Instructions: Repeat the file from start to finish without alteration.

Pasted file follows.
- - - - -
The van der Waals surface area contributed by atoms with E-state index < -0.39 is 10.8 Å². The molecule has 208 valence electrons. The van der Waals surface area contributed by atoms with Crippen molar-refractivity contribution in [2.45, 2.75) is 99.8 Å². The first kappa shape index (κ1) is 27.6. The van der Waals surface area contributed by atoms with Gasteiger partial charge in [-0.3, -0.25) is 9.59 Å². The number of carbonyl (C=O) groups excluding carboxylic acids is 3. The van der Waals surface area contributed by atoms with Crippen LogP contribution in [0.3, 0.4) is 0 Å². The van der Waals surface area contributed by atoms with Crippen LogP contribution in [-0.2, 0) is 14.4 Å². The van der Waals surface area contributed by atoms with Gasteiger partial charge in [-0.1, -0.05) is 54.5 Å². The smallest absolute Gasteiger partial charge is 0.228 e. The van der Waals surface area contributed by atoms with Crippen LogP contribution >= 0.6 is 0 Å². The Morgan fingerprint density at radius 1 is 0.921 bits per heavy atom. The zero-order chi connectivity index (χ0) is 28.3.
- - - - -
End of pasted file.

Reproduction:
The van der Waals surface area contributed by atoms with E-state index < -0.39 is 10.8 Å². The molecule has 208 valence electrons. The van der Waals surface area contributed by atoms with Crippen molar-refractivity contribution in [2.45, 2.75) is 99.8 Å². The first kappa shape index (κ1) is 27.6. The van der Waals surface area contributed by atoms with Gasteiger partial charge in [-0.3, -0.25) is 9.59 Å². The number of carbonyl (C=O) groups excluding carboxylic acids is 3. The van der Waals surface area contributed by atoms with Crippen LogP contribution in [0.3, 0.4) is 0 Å². The van der Waals surface area contributed by atoms with Crippen LogP contribution in [-0.2, 0) is 14.4 Å². The van der Waals surface area contributed by atoms with Gasteiger partial charge in [-0.1, -0.05) is 54.5 Å². The smallest absolute Gasteiger partial charge is 0.228 e. The van der Waals surface area contributed by atoms with Crippen LogP contribution >= 0.6 is 0 Å². The Morgan fingerprint density at radius 1 is 0.921 bits per heavy atom. The zero-order chi connectivity index (χ0) is 28.3.